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“Oh, no, I’m not. I’ve got 2 minutes to spare”, responds my teenager. “Not on a week night”, I answer, “you’re nearly two hours late”. “Get a clue, Dad, there’s no school tomorrow. So, I’m on time”. “It’s still a week night, though, and you’re past the week night deadline”, I say, trying not to get too grumpy. My teenager has less restraint, though, and angrily shouts “Mom says the rule is for school nights, not week nights. How are we supposed to follow the rules if you two don’t let us know exactly what the rules are?” Silence. How can I refute that point?

I recently got a ticket. I sometimes drive a tad rapidly, but no, not that kind of ticket. I purchased an airline ticket from one of the biggest passenger airlines in the world, for travel within the United States. As part of the notifications that came along with my ticket was a notice that regulations dictate that “HazMat is forbidden for carriage”. What? Are you kidding me? HazMat isn’t forbidden from surface transport, as many railroads and trucking companies can attest. HazMat isn’t forbidden from air transport, as some parcel carriers could tell you. HazMat isn’t even forbidden from passenger aircraft, as indicated by a couple of the columns in the ICAO Dangerous Goods List. In fact, the airline let me carry on HazMat, and use HazMat in flight. So, why the clearly untrue notice that HazMat is forbidden for carriage?

Many times I begin a DG class by asking if everyone remembered to bring some DG with them. Usually I get blank looks in return. Then I ask the bewildered students, “Surely someone has some HazMat with them that they intend to rub on their skin later today, don’t you?” And almost always it turns out that someone has flammable hand sanitizer with them, yet didn’t think of it as DG. Then we turn to the DG that almost everyone has with them, although you don’t rub these on your skin. In most classes, there has been a student that catches on quickly, who can point out the lithium batteries that power our watches, cell phones, and laptop computers. Even in recurrent classes, it’s usually necessary to remind the students that the definitions of “dangerous goods” and “hazardous materials” include many substances or articles that people don’t generally think of as DG or HazMat.

But it’s not just carriers and untrained students that don’t always have a grasp of what’s regulated, sometimes the regulators themselves don’t know what they don’t know. A little internet searching will show you that some regulators still tell the public that household strength bleach is a DG. Sure, there was a famous airplane incident with concentrated industrial bleach, but that’s different than household bleach. And probably the world’s biggest brand of household bleach used to ship it as if regulated, because they assumed it was regulated. But when they modified their product to make it slightly stronger, they actually tested it. Household strength bleach doesn’t start fires, it doesn’t feed fires, it doesn’t corrode skin, it doesn’t corrode steel fast enough, and it doesn’t corrode aluminum fast enough. So, household bleach is not 5.1 and not 8, and is not regulated as DG or HazMat, despite what some ‘competent authorities’ are communicating to the public.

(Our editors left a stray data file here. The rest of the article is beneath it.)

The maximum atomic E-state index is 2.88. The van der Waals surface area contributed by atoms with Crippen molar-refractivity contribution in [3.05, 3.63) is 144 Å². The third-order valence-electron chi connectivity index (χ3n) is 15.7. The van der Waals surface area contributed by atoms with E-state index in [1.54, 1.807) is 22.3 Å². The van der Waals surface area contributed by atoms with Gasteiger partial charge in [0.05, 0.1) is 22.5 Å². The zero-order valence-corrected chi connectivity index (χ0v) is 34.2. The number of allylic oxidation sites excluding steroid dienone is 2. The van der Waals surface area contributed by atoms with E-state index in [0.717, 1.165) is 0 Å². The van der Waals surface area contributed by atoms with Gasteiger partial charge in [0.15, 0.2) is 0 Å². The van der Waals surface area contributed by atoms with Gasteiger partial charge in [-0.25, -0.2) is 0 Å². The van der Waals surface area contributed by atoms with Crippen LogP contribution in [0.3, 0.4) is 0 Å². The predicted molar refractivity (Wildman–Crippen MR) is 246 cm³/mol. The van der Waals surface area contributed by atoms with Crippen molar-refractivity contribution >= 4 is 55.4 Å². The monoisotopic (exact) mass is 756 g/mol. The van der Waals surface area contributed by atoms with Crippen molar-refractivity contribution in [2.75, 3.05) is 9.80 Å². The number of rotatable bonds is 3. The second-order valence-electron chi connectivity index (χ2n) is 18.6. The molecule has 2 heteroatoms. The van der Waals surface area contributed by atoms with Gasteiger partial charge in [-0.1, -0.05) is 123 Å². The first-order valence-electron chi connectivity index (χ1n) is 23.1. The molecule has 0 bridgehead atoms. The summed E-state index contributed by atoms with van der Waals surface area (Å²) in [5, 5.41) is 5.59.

Unscientific pondering from the swing has led to a determination of the three most common DG misconceptions held by the public.

  1. HazMat = HazWaste. When I tell anyone what my job is, the most common response is that it is wonderful that someone is willing to deal with hazardous waste, because they themselves would be too frightened to deal with such nasty stuff. Oh, my. I’m sure we “experts” all know that quite a bit of HazMat (DG) isn’t waste, but apparently the general public doesn’t know this.
  2. If I can buy it in a grocery store, it cannot be DG. Clearly if hand sanitizer and batteries can be bought in many grocery stores, then DG is sold there.
  3. Only chemicals can be HazMat. Batteries are articles, and not chemicals. Alcohol wipes aren’t bottles or jars of chemicals. Pressurized struts and shock absorbers aren’t chemicals. Fireworks are articles, articles that may contain chemicals, but still articles. Self-inflating life rafts. Fuel cells. Matches. Do I need to go on?

We all want safety. But if one of world’s biggest passenger air carriers e-mails BS to the general public, and if some of the regulators don’t communicate accurately, then how is the public to know what’s DG? If the public doesn’t know what’s DG, how can we expect them to comply with DG rules? And not just carrying DG on planes or HazMat in luggage, but whenever offering a shipment to a courier. I know of an administrative assistant that got a multi-billion euro company in trouble for sending toiletries overnight, undeclared, via parcel carrier to a vice-president whose luggage had been lost. If the public can’t comply with DG regulations, because we can’t explain to them what is DG and what isn’t DG, then how are we going to get the safety we want? My teenager was late (or not) because her parents didn’t make the rules clear and understandable. The consequences though, of HazMat undeclared through ignorance or confusion can be much worse than those of a late-arriving teenager. We, regulators, carriers, consultants, trainers, security folks, and anyone else involved in DG had better get our message clarified and accurate.

Better late than never. Better now than later.

 

Written 5/01/2012 for HCB Magazine